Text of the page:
Whilst you may have unlimited capacity for love and forgiveness, he may be unwilling or unable to give you that..and that is not enough. It is miserable to love and invest in a person who cannot give you what you need and lack of trust is corrosive to that union.It might never be enough for you and whilst you no doubt are trying very hard to move on, and despite his feelings of regret he may not be capable of meeting your needs.
I have huge respect for your bravery and commitment- it is clear you wish your marriage to be saved..just be aware that it might not be.
I am sure there will be plenty of people who will shout'go' but I do understand your need to know you have tried and done everything to keep the relationship intact..perhaps there are faith elements to your union as well as personal ones.
My husband was incapable of the full honesty I needed and he was emotionally incapable of returning the love I gave him. We are still married and shortly and sadly divorcing because the chasm between what I want from him he does not or cannot give. Counselling gave me the room to explore this and accept it. We had happy times and I did once love him deeply...but for my own self I could no longer keep giving knowing he could not meet my emotional needs. Good luck. Part of moving forward means being prepared to accept that you may move apart.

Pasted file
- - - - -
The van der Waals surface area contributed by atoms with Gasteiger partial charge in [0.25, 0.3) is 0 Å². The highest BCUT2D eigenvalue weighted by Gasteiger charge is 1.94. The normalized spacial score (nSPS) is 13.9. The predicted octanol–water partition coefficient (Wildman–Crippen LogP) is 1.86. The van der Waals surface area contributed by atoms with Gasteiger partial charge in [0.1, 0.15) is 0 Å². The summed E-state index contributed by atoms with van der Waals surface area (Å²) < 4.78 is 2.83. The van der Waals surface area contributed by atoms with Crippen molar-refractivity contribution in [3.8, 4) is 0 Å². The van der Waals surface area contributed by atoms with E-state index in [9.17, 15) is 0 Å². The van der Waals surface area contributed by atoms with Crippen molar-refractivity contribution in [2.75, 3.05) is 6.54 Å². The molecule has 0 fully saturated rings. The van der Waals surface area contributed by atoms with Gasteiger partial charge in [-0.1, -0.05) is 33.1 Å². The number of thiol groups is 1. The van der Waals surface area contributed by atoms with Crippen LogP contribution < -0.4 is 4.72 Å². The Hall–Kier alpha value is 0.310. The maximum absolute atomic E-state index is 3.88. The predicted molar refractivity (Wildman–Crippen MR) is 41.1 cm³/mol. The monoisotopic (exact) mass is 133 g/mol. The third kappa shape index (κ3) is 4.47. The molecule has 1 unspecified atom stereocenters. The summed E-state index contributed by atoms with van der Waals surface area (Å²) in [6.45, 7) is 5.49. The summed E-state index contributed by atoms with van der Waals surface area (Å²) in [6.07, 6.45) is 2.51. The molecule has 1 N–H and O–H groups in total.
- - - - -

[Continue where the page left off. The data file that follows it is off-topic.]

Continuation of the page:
user21 Mon 02-Oct-17 07:55:04

Thanks for replies.
I've read them and will think about what you've all said today and answer questions later as I have to leave for work now.

He has agreed to do a timeline with full disclosure.

cakecakecheese Mon 02-Oct-17 08:58:21

The thing is though he'll do his 'timeline and full disclosure' but will you believe it? He's said he's told you everything on previous occasions but that turned out not to be true so how could you ever fully trust him again?

ChicRock Mon 02-Oct-17 09:06:19

The problem with little drip feeds and uncovering yet more lies is that it takes you right back to square 1 again. Any work that's been done to build trust is just completely shattered all over again.

If you want to give him another chance (and personally, after a year and he's still lying, I'd be packing his bags for him) you need to have a conversation where you tell him you want to know everything and make it clear that if you uncover one more lie after that conversation, then it's over.

But I'm guessing you've already had that conversation and didn't follow through.

Or, you draw a line in the sand, accept that you'll never know the full truth from him and move on - stop discussing it, stop asking questions etc. Not something I could do.

Shoxfordian Mon 02-Oct-17 09:08:36

Is the timeline really going to help though? .

If you're finding it hard to trust him again then you should consider whether you do want to carry on with the relationship

Join the discussion

Registering is free, easy, and means you can join in the discussion, watch threads, get discounts, win prizes and lots more.

Register now »

Already registered? Log in with: